The Boston Symphony is batting .500 historically on its tours to China. That would be a great average for the Red Sox, but cancelling concerts, for whatever reasons, are major disappointments for an orchestra with an otherwise stellar record of achievement.
Ironically, the first tour to China, in 1979, was the one that was the most hastily planned. The opportunity arose quite suddenly out of the rapprochement between the US and China after the demise of Mao Tse Tung. The BSO was the first foreign to perform in China after the Great Cultural Revolution, and ushered in an era of improved relations between the two countries. Though travel to China today is ho hum (excluding the current shutdown over the coronavirus) the 1979 tour was an event of international cultural and political import. To give you an idea of the sea change in the world since then, when the BSO arrived in Beijing, it had flown on the first 747 plane ever to touch down on Chinese soil.
A second tour to China was to occur 1999 to celebrate the 20th anniversary of the groundbreaking 1979 tour was a done deal. That is, until American forces mistakenly bombed the Chinese embassy in Belgrade, Serbia, killing several people. The Chinese government, not surprisingly, did not take a kindly view to the attack. At the State Department’s urging, the concert tour was aborted at the last minute.
A third tour to China, in 2014, turned out to be a great success, but it too was almost cancelled. Maestro Lorin Maazel, the conductor engaged to lead the orchestra on the tour, had been ill for months. Though he was determined to persevere, his doctors finally ordered him to stay in bed. (Sadly, he died just a few months later.) An orchestra can’t perform without a conductor (or so conductors say), but without someone of Maazel’s international stature, concert presenters were reluctant. Literally, with only days before a decision to cancel would have to have been made, the BSO was able to engage the services of Maestro Charles Dutoit. The tour was saved. It is unfortunate that a couple years later, a dark shadow was cast over what was perhaps his greatest moment of glory when serious allegations of sexual misconduct were leveled against him.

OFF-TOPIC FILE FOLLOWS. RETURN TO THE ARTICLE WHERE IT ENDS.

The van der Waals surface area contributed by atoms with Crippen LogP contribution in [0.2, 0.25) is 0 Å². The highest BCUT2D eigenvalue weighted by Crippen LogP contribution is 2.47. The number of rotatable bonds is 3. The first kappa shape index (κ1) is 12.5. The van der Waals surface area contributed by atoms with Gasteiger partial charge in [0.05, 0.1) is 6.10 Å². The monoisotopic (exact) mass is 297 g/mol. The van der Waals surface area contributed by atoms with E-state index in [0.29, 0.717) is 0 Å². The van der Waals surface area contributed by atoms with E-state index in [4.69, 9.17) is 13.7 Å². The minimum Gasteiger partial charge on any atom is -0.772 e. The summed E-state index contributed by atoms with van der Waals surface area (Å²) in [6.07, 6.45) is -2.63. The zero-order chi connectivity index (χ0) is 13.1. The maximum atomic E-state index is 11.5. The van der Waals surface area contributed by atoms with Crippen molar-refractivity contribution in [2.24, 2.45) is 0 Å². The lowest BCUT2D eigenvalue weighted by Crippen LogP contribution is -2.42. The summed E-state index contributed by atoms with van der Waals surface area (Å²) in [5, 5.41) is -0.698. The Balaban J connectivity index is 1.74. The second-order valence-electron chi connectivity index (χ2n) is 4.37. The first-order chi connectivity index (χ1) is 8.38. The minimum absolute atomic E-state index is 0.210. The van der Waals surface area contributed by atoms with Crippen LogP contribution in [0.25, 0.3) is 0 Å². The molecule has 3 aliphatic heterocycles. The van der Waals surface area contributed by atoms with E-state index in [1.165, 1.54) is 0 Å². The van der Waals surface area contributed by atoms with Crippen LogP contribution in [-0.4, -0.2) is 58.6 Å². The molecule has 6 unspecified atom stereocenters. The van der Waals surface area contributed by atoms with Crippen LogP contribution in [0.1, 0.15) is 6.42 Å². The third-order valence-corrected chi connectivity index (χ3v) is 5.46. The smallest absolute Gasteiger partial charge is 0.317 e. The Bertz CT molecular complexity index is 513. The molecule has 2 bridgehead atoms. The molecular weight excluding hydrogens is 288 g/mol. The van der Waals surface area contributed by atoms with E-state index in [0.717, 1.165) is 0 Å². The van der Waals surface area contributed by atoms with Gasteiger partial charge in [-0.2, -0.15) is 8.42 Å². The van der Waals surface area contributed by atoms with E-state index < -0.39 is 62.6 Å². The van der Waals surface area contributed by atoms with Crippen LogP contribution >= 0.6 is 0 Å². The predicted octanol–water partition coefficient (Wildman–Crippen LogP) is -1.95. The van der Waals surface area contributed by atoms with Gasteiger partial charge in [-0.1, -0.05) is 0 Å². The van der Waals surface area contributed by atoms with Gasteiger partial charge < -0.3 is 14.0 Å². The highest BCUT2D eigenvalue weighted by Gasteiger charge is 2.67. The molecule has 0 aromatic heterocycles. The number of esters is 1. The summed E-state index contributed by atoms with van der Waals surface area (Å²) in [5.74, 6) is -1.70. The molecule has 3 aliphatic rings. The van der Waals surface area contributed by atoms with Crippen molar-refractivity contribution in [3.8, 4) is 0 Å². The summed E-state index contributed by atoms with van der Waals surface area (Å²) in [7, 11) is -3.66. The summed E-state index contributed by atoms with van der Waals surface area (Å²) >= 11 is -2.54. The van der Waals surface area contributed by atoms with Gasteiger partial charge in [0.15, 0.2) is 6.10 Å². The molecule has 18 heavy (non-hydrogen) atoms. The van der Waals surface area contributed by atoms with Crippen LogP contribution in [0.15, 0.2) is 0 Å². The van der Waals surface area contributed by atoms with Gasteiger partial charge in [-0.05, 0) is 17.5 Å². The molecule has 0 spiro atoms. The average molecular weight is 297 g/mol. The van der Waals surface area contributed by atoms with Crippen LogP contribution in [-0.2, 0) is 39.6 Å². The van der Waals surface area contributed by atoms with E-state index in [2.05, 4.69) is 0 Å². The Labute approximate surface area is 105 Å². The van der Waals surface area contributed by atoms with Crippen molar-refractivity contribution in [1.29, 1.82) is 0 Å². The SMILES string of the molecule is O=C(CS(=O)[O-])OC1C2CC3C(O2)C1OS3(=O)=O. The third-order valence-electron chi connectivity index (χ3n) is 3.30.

And now, here we are in 2020, and yet another tour to China has gone by the boards. Until a few weeks ago, the serious concern was about the demonstrations in Hong Kong, one of the orchestra’s destinations. Would the musicians be safe? What kind of security was being provided? Would demonstrations at the airports disrupt our travel? As recently as one week ago, the musicians received a security briefing from the firm that was to accompany us. Hardly a word was mentioned about health concerns. How quickly things change.
So the two-week tour that would have taken the orchestra to Seoul, Taipei, Hong Kong, and Shanghai has been cancelled. I have not doubt there are already efforts underway to reschedule the tour in a year or two years. One can’t even imagine what Perils of Peking the orchestra might have to confront in the future. In the meantime, they’ll just keep playing.
To read about all the BSO’s adventures in China on the tours that did take place, you’ll enjoy Symphonies & Scorpions: An International Concert Tour as an Instrument of Citizen Diplomacy.
An excerpt from the book, “War & Peace. And Music,”was the subject for my TED performance.